I’ve written a chapter on human trafficking, and the partnerships between governments, international organizations, non-profits, and businesses that attempted to combat this issue.  And I distinguish between those partnerships that are transformative in helping people reclaim their dignity and those that are doing little for this issue.

For more resources and information on fighting human trafficking, visit the Polaris Project.

– Contributing Writer: Khadija Bint-Misbah, The Trauma and Mental Health Report

– Chief Editor: Robert T. Muller, The Trauma and Mental Health Report

Copyright Robert T. Muller

Photo Credit: Bruno Casonato//Flickr

This article was originally published on Psychology Today

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Why Does Anyone Love Men Who Won’t Love Back?

10Anxiety, Attachment, Bias, Featured news, Health, Media, Relationships, Sex February, 15

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You’ve seen the character a thousand times—the mysteriously sexy male protagonist. The lone wolf.

He saunters into women’s lives, gives them a wink, and they trip over themselves to gain his affections. Little do they know, he is incapable of such basic inclinations as love, having in fact buried his emotions years ago in the corners of his cold heart. Naturally, he becomes even more desirable, and the women who were tripping over themselves before, are now desperately crawling after him. This cannot last forever, and the lone wolf must leave. And so he does, leaving a trail of broken hearts in his wake.

The plot has appeared in many Hollywood movies, from classic westerns to gangster films to the James Bond series. Even romantic comedies have jumped on the bandwagon, with jaded, rejecting players who finally meet “the one” and struggle to learn how to love.

50 Shades of Grey, the film based on the novel about a fictional BDSM relationship, just hit theaters. Anastasia, the female protagonist, is portrayed as a normal, healthy young woman, while Christian Grey is the king of lone wolves—though presumably all lone wolves are the de facto kings of their prides.

Christian Grey has all the typical trappings of the tall, dark, and mysterious stranger. He refuses any type of romantic relationship, claiming to not be a “flowers and romance kind of guy.” He forbids Anastasia from touching him or even making eye contact during sex. Though we may shake our heads and claim we would never endorse such a relationship, the book series has sold over 100 million copies worldwide.

A quick perusal of most fan-generated lists of the sexiest fictional male characters reveals our obsession with solitary, rejecting men—James Bond, Indiana Jones, George Clooney in pretty much anything, Batman, Edward Cullen (whose heart is literally dead)—and the list goes on.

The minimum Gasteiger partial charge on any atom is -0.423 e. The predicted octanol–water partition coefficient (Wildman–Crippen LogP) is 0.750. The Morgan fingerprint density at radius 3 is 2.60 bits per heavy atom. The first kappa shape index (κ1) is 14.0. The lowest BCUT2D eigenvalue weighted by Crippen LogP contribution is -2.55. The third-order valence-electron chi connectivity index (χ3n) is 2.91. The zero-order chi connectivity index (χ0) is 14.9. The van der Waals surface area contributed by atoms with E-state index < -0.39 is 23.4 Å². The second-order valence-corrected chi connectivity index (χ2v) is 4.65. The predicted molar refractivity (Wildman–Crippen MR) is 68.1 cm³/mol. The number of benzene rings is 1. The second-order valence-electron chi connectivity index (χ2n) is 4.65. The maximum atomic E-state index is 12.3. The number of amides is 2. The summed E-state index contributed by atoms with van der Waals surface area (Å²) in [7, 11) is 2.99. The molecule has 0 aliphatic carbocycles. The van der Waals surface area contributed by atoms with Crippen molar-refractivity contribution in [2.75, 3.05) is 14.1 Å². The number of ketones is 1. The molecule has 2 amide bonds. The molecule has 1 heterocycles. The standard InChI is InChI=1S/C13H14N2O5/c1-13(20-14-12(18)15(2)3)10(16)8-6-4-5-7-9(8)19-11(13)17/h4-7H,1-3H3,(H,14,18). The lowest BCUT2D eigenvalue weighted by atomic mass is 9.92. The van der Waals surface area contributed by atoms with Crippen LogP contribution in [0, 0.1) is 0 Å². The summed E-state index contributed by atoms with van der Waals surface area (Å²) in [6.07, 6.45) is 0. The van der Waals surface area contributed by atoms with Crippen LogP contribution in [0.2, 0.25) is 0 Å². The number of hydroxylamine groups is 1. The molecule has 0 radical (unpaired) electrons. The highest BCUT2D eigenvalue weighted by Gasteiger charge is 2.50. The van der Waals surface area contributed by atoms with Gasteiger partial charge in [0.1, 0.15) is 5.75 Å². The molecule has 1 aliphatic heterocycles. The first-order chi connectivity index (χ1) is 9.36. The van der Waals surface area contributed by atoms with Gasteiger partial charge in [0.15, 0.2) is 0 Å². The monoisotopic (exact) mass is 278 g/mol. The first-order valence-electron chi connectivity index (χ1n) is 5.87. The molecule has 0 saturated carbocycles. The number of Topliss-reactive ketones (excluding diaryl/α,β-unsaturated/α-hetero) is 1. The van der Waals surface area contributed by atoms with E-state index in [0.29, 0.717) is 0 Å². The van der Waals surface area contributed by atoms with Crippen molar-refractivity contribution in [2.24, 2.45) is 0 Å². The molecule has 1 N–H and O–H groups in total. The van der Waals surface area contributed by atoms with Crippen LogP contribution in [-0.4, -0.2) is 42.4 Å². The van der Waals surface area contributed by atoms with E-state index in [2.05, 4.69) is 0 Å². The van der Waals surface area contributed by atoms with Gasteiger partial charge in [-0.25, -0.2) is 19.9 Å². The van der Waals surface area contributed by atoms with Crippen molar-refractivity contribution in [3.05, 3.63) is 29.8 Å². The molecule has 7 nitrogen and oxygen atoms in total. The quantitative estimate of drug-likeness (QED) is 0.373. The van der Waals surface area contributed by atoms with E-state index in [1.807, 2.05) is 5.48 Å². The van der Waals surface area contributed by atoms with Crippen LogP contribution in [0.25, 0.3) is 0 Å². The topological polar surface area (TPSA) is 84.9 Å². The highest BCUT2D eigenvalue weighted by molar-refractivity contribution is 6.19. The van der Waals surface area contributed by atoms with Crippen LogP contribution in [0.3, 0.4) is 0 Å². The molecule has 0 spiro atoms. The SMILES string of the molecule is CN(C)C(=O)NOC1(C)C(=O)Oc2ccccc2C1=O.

We love characters who can’t love us back. Though there are slight differences, the Christian Greys and James Bonds of the world are strikingly reminiscent of the dismissive-avoidant attachment style.

Briefly: The dismissive-avoidant style is characterized by discomfort with intimacy or feelings of vulnerability. Being emotional or dependent, for such people, is equated with weakness. Hollywood has ensured that we find this type of character irresistible. It’s hard to find a movie that doesn’t frame the solitary male as desirable. By the same token, it’s rare to find a “clingy” (or anxiously-attached) character portrayed in a positive light.

Of course fiction is fiction, but pop culture permeates our norms. It’s hard to ignore the influence on our vocabulary and perceptions of self and other. Who doesn’t secretly want to be as cool as James Bond? As nonchalant as Don Draper? Or, for that matter, as flippant as the avoidant Mary Crawley of “Downton Abbey”? Nobody wants to be the clingy ex-girlfriend or the nagging mother-in-law.

So why do dismissive-avoidant types get all the screen time, portrayed as the coolest-of-the-cool while the anxiously attached are stereotyped as clingy and annoying? Is being stoic and rejecting really better than seeking too much affection?

It’s important to draw a distinction between what actual dismissive-avoidant individuals are like and Hollywood’s portrayal of them. It’s not that being dismissing-avoidance gives you physical agility, a six-figure salary, or an arsenal of quippy pick-up lines. More likely, you would have frustrating intimate relationships, a higher likelihood of mental health difficulties, and an underlying anxiety kept at bay by defensiveness. Films often portray such individuals without the negative aspects we would more clearly see in real life.